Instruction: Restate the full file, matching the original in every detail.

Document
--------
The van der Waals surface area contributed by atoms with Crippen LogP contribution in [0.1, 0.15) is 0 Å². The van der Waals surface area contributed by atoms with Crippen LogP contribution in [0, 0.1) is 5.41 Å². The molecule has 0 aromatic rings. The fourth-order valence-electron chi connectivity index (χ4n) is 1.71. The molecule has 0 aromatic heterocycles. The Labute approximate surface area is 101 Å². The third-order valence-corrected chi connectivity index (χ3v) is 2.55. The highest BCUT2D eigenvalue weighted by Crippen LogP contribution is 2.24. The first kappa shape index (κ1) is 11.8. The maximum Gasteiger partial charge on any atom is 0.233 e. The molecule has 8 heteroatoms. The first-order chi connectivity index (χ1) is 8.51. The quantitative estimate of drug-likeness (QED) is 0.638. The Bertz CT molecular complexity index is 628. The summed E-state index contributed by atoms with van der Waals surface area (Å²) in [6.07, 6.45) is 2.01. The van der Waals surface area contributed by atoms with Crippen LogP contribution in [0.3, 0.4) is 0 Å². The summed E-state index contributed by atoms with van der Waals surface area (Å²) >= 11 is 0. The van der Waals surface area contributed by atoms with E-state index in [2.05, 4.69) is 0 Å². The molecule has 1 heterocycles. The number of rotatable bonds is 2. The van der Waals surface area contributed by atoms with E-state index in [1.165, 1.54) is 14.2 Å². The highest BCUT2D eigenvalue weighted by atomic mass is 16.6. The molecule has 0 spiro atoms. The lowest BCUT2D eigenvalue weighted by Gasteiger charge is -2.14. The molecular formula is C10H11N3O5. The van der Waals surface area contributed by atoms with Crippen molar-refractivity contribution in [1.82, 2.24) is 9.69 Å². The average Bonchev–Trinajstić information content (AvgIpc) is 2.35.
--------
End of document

The van der Waals surface area contributed by atoms with Crippen LogP contribution in [0.1, 0.15) is 0 Å². The van der Waals surface area contributed by atoms with Crippen LogP contribution in [0, 0.1) is 5.41 Å². The molecule has 0 aromatic rings. The fourth-order valence-electron chi connectivity index (χ4n) is 1.71. The molecule has 0 aromatic heterocycles. The Labute approximate surface area is 101 Å². The third-order valence-corrected chi connectivity index (χ3v) is 2.55. The highest BCUT2D eigenvalue weighted by Crippen LogP contribution is 2.24. The first kappa shape index (κ1) is 11.8. The maximum Gasteiger partial charge on any atom is 0.233 e. The molecule has 8 heteroatoms. The first-order chi connectivity index (χ1) is 8.51. The quantitative estimate of drug-likeness (QED) is 0.638. The Bertz CT molecular complexity index is 628. The summed E-state index contributed by atoms with van der Waals surface area (Å²) in [6.07, 6.45) is 2.01. The van der Waals surface area contributed by atoms with Crippen LogP contribution in [0.3, 0.4) is 0 Å². The summed E-state index contributed by atoms with van der Waals surface area (Å²) >= 11 is 0. The van der Waals surface area contributed by atoms with E-state index in [2.05, 4.69) is 0 Å². The molecule has 1 heterocycles. The number of rotatable bonds is 2. The van der Waals surface area contributed by atoms with E-state index in [1.165, 1.54) is 14.2 Å². The highest BCUT2D eigenvalue weighted by atomic mass is 16.6. The molecule has 0 spiro atoms. The lowest BCUT2D eigenvalue weighted by Gasteiger charge is -2.14. The molecular formula is C10H11N3O5. The van der Waals surface area contributed by atoms with Crippen molar-refractivity contribution in [1.82, 2.24) is 9.69 Å². The average Bonchev–Trinajstić information content (AvgIpc) is 2.35.